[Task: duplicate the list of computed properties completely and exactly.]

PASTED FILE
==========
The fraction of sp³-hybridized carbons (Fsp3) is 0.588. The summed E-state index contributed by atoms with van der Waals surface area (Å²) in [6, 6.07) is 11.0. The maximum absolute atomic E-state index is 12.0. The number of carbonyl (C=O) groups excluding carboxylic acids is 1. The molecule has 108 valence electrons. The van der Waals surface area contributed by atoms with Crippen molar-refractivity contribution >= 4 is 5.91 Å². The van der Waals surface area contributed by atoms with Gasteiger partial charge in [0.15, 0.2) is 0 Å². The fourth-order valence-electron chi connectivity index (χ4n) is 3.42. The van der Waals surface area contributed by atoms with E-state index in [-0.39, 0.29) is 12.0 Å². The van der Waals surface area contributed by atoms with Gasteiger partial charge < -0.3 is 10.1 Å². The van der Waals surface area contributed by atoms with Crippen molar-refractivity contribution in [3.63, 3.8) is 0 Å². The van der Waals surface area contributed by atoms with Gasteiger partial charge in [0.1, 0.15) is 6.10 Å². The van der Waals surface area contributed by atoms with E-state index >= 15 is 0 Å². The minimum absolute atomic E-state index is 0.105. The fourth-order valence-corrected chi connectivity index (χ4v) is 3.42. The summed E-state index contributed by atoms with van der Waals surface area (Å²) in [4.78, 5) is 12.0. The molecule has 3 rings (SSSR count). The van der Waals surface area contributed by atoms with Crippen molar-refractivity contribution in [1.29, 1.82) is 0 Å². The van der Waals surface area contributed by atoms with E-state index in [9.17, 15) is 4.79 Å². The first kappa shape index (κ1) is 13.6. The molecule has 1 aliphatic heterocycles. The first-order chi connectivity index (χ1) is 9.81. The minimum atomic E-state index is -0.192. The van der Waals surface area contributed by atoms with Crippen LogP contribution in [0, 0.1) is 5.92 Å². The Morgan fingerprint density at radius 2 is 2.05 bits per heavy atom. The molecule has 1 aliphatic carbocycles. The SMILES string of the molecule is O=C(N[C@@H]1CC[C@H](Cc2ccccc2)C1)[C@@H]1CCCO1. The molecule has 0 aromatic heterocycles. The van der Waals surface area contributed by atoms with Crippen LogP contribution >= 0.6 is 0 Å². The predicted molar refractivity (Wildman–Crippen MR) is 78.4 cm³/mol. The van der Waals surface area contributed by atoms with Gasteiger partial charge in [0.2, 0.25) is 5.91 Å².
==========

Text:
The fraction of sp³-hybridized carbons (Fsp3) is 0.588. The summed E-state index contributed by atoms with van der Waals surface area (Å²) in [6, 6.07) is 11.0. The maximum absolute atomic E-state index is 12.0. The number of carbonyl (C=O) groups excluding carboxylic acids is 1. The molecule has 108 valence electrons. The van der Waals surface area contributed by atoms with Crippen molar-refractivity contribution >= 4 is 5.91 Å². The van der Waals surface area contributed by atoms with Gasteiger partial charge in [0.15, 0.2) is 0 Å². The fourth-order valence-electron chi connectivity index (χ4n) is 3.42. The van der Waals surface area contributed by atoms with E-state index in [-0.39, 0.29) is 12.0 Å². The van der Waals surface area contributed by atoms with Gasteiger partial charge < -0.3 is 10.1 Å². The van der Waals surface area contributed by atoms with Crippen molar-refractivity contribution in [3.63, 3.8) is 0 Å². The van der Waals surface area contributed by atoms with Gasteiger partial charge in [0.1, 0.15) is 6.10 Å². The van der Waals surface area contributed by atoms with E-state index >= 15 is 0 Å². The minimum absolute atomic E-state index is 0.105. The fourth-order valence-corrected chi connectivity index (χ4v) is 3.42. The summed E-state index contributed by atoms with van der Waals surface area (Å²) in [4.78, 5) is 12.0. The molecule has 3 rings (SSSR count). The van der Waals surface area contributed by atoms with Crippen molar-refractivity contribution in [1.29, 1.82) is 0 Å². The van der Waals surface area contributed by atoms with E-state index in [9.17, 15) is 4.79 Å². The first kappa shape index (κ1) is 13.6. The molecule has 1 aliphatic heterocycles. The first-order chi connectivity index (χ1) is 9.81. The minimum atomic E-state index is -0.192. The van der Waals surface area contributed by atoms with Crippen LogP contribution in [0, 0.1) is 5.92 Å². The Morgan fingerprint density at radius 2 is 2.05 bits per heavy atom. The molecule has 1 aliphatic carbocycles. The SMILES string of the molecule is O=C(N[C@@H]1CC[C@H](Cc2ccccc2)C1)[C@@H]1CCCO1. The molecule has 0 aromatic heterocycles. The van der Waals surface area contributed by atoms with Crippen LogP contribution >= 0.6 is 0 Å². The predicted molar refractivity (Wildman–Crippen MR) is 78.4 cm³/mol. The van der Waals surface area contributed by atoms with Gasteiger partial charge in [0.2, 0.25) is 5.91 Å².